By that, I mean we slept in my Escape in the middle of a field filled with tons of tractor-trailers. It was actually kind of humorous to see my tiny SUV nestled in alongside all of these massive trucks. We grabbed a cheap dinner at the truck stop restaurant where people either gave us funny looks or didn’t notice us at all. I had two eggs over easy doused in hot sauce.

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That night might have been one of the coldest, most uncomfortable nights I’ve ever spent sleeping in my car. It’s the end of May, mind you, and we’re in Wisconsin. Even though it’s summer, the temperature still dropped to the upper 30’s that night and all I had was a thin blanket. Not to mention, it was pretty evident that a few of the truckers at Super Truck Stop were having some kind of party. It didn’t exactly sound like a fun party though. In fact, it probably wasn’t a party at all. I’ll never know what was happening – and I don’t think I want to.

The Day of the Dive

Morning came. We headed for the Super Truck Stop restaurant for a quick bite to eat. Again, I had two eggs over easy doused in hot sauce, an inexpensive staple of mine, and chugged a mug or two of coffee, which would later prove to be a bad idea.

Adam and I met Kai at Skydive Twin Cities and signed all the paperwork. We were then ushered into a room with roughly seven or eight other eager skydivers – two of which could have passed for my grandmother. We sat through the necessary training videos, which clearly haven’t been reshot since ‘92. We were tandem jumping with professionals, mind you, so these training videos were useful…but I couldn’t help but wonder whether or not the pro-skydiver I was going to be strapped to had seen something more recent.

I called my aunt to let her know that I’d be jumping out of a plane in a couple hours – just because she gets a kick out of that stuff – and hit the vending machines. That’s when that morning’s coffee hit me.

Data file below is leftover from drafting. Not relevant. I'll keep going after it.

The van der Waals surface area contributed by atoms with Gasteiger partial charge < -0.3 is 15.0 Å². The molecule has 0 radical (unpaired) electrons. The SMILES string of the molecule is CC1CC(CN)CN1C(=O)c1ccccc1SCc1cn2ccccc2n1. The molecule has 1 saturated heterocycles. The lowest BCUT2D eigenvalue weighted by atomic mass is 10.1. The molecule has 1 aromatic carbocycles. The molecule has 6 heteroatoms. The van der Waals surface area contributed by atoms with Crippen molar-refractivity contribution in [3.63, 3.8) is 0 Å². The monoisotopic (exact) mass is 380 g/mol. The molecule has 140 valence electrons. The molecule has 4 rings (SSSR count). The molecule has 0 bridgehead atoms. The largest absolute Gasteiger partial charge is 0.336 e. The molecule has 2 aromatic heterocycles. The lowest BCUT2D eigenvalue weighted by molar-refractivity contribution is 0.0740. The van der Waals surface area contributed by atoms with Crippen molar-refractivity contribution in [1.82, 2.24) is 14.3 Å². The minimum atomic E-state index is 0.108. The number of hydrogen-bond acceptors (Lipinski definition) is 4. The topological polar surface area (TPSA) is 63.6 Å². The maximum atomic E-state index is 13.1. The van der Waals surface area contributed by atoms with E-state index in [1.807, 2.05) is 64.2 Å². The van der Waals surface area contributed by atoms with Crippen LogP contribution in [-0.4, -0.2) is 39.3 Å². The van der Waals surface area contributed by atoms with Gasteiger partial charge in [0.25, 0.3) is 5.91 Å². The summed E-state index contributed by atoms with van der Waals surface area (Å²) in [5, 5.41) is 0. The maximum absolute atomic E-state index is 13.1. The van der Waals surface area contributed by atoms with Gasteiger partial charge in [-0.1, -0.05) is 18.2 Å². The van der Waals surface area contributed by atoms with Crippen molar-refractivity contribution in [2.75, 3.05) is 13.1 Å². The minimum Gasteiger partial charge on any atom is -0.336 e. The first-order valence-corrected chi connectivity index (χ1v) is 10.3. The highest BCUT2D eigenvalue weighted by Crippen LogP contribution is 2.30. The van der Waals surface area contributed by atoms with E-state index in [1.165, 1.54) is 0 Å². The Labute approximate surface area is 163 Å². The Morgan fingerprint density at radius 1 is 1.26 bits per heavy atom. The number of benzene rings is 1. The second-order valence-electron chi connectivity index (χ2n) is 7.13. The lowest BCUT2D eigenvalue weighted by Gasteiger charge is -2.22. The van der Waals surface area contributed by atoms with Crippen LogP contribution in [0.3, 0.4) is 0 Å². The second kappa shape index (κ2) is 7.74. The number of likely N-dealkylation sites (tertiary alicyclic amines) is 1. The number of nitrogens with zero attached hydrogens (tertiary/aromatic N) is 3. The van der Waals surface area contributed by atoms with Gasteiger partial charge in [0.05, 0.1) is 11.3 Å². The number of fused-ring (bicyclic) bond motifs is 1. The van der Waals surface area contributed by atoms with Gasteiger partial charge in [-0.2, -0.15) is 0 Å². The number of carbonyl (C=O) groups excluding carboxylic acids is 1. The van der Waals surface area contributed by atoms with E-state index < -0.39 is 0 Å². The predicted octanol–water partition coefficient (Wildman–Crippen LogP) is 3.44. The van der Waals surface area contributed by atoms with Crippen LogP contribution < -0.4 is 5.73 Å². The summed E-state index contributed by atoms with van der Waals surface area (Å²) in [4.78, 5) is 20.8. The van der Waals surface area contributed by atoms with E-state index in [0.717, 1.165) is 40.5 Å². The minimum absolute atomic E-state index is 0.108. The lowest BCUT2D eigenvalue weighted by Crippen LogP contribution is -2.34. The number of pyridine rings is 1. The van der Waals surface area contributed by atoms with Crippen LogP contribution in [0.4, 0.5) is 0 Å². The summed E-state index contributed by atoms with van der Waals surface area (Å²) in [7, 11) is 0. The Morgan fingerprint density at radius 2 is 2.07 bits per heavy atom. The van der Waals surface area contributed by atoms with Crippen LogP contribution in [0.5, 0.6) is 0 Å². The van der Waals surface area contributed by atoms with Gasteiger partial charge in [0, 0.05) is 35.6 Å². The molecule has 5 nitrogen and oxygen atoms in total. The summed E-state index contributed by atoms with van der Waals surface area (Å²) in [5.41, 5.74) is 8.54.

I ran for the musty, old bathroom at top speed not realizing that my nerves had been tightening up. I was about to jump out of an airplane. What on earth was I doing? This was something I’ve always wanted to do, but why? And why now? I was embarking on what was, at the time, the most amazing trip of my life and I was already risking my life less than a week into it.

After finishing up in the bathroom, I went to find Adam who happened to be chatting it up with the two elderly women from our training session.

“It’s my birthday,” one of the women said. “I’m 80 years old and I’m not getting any younger. When you get to my age, there are certain things that don’t scare you anymore. Jumping out of this airplane should be a piece of cake.“

I was amazed! Here I am getting nervous to the point of nearly shitting my pants when I should really be approaching this amazing part of our adventure with the same spunk as the birthday gal. Her bravery challenged me.

“I’m Lilly, by the way. And this is my friend, Janet. She’s been my best friend since we were kids. We do everything together,” she said.